Until I read about this common edible weed (urtica dioica) the nettle, or stinging nettle, I didn’t know that it is a herbaceous perennial flowering plant, native to Europe, Asia, northern Africa, and western North America. To my eye, the leaves resembles a hybrid combination of cannabis and mint, it softens quickly like spinach when cooked, and has a distinctively earthy, grassy herbal flavor.

The stinging part was annoying because when unprotected skin comes in contact with the plant’s fine hair-like fibers on both the leaves and stems they will impart an irritating stinging or burning which can last several hours. Not to belabor the point or engage in a food science discussion, but the lesson here is wear gloves when handling and quickly blanch the leaves for less than 10 seconds, or sauté them first before proceeding with the recipe.

Stinging nettle leaves

Stinging nettle leaves

As it happens, Italians use nettles often in their cooking as do the Greeks. Having grown up in an Italian-American household one would think nettles were prepared from time to time; however, they never came up on my culinary radar until recently, although I assume that one or both my grandmothers ate and cooked with them back in the day.

Now that I have identified a reliable source (Earthy Delights) for a good quality product when in season, it was time to include nettles in my mix of Spring ingredients to cook.

Initially I prepared a frittata, a pesto with which I sauced pasta and also added to risotto,  and a soup which included onions and potatoes. However, I am discovering they are an excellent green for purees, sauces, savory tarts, filled pastas, tapenade, or to color dough for fresh pasta the same as if using squid ink or spinach.

Once you get beyond the stinging part, nettles have been characterized as a “super food” because they are high in protein and fiber, vitamins A and C, as well as iron. They also freeze well once blanched so they can be used over time in a variety of ways without going out of season.

So with that perspective, here is a minestra recipe using nettles. These humble ingredients—potatoes, tomatoes, and greens—are transformed into a delicious dish. The potatoes are cooked until they are creamy, the tomatoes add a tart sweetness, and the nettles add a soft herbal flavor. It can be eaten warm or served at room temperature, finished with a drizzle of good olive oil and sprinkled with salt, pepper, red chili flakes, and grated aged Pecorino or Parmigiano.

1 bunch of nettles, washed, leaves removed (remember the gloves)
1 pound potatoes, Yukon Gold or other (peeled or not), cut into bite-size pieces
1 medium onion, finely diced
3 garlic cloves, minced
1 28-oz can Italian tomatoes, either run thru a food mill for a smooth base or crushed by hand for a more textured base
1½ cups stock, either vegetable or chicken
Fresh oregano leaves to taste, rough chopped
Salt, pepper, red chili flakes, grated cheese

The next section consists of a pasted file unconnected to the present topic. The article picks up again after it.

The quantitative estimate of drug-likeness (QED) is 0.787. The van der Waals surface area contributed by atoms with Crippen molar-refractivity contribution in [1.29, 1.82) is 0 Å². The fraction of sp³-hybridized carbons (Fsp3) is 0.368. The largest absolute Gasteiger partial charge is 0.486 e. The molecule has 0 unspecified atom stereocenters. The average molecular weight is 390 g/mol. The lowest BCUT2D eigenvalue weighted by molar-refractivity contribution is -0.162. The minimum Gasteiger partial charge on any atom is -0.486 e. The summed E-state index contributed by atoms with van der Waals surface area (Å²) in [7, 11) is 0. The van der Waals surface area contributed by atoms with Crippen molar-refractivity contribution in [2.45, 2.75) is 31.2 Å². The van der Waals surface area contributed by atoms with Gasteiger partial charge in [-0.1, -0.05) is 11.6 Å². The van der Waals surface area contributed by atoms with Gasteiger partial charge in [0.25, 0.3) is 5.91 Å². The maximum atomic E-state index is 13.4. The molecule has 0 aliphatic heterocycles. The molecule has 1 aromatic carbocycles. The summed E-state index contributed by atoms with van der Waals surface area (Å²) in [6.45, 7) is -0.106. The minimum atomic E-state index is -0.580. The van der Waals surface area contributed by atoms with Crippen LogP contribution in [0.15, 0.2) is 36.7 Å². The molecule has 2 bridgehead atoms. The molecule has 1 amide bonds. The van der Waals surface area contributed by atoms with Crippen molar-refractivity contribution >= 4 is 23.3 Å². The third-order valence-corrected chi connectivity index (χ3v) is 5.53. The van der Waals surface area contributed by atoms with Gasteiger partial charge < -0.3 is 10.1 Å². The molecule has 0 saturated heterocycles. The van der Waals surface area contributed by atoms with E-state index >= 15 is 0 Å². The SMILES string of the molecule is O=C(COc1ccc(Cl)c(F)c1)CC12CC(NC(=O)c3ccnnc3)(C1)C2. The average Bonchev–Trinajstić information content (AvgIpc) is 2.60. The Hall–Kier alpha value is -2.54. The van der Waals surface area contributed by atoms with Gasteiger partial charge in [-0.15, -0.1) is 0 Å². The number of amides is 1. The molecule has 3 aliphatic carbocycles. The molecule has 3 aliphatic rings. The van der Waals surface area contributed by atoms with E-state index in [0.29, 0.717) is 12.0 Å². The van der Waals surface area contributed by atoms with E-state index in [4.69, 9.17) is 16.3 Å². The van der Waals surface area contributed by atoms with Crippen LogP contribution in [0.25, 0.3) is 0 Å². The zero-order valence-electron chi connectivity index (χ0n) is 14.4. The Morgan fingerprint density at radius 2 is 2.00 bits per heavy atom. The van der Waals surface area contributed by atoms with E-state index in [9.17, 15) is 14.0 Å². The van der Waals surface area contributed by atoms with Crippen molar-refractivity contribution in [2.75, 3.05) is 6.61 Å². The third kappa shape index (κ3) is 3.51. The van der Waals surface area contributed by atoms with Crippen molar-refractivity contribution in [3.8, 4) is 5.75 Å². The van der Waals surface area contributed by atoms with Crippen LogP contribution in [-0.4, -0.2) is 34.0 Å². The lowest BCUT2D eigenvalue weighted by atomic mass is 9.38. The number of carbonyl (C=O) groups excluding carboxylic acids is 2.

Olive oil for sauté and to finish

In a large stockpot heat the olive oil over medium-high heat until hot but not smoking. Add the onion, lower the heat slightly, and sauté the onion until it softens and begin to color.

Add the garlic and stir to combine, adding a pinch of salt and pepper, and continue to sauté until the garlic infuses with the onions.

Add the tomatoes, the stock, the oregano, and an additional pinch or salt and pepper. Adjust the heat to bring the liquid to a simmer, the add the potatoes and cook uncovered until the potatoes are just fork tender.

Add the prepared nettle leaves and thoroughly mix to combine. In this case, since the nettles are being placed in a hot liquid they do not need to be blanched ahead of time. Sprinkle some chili flakes over.

Simmer the minestra for 30 minutes, stirring occasionally to partially break up the potatoes and thicken the overall broth.

Once the potatoes are fully cooked, the minestra can be served. Check and correct the seasoning adding salt, pepper, and red chili flakes to taste.

Ladle the minestra into warm bowls, drizzled with good olive oil and a sprinkle with the grated cheese of your choosing.

Minestra plated

Minestra plated

That begins our cooking journey exploring dishes using Spring ingredients. A frittata can be a blank canvas in which any mix of greens can be paired with the asparagus, or simply use the asparagus spears by themselves, shaving and cutting them in various ways to create some texture in the mix. And, I hope you get to try the nettles in the featured recipe or in one of the many other ways listed because they are tasty and fun.

Eat well. Be well.
“Taste, observe, and adjust as needed. Cooking is as much about following instinct as following recipes.” SPQR















The Conch Republic . . . Conch Capital of the World

We recently returned from a short visit to Key West, Florida and I want to share some recipes and my perspective on conch.

I couldn’t help but notice as I left the plane and walked across the tarmac to the terminal entrance, the big sign and colorful figures welcoming me to Key West, the Conch Republic.

The Key West moniker, Conch Capital of the World, is not unlike others I have seen or read about around the country. I wrote about Castroville CA, the Artichoke Capital of the World, and have read about Gilroy CA, the Garlic Capital of the World, Gainesville GA, often called the Poultry Capital of the World, and not to be out done, both Gordonsville VA and Barberton OH, bill themselves as the Fried Chicken Capital of the World. I’m certain there are others here and in other places around the world, a kind of folksy “branding” approach, naming your city after a food. Although when a city or a region focuses much of its resources and attention on one crop or food, the end product is usually better, there is much cooking to be discovered, and the dining is generally quite good.

So while in Key West I spent some time exploring a little conch history and some of the favorite preparations of the locals, or “Conchs” as they call themselves.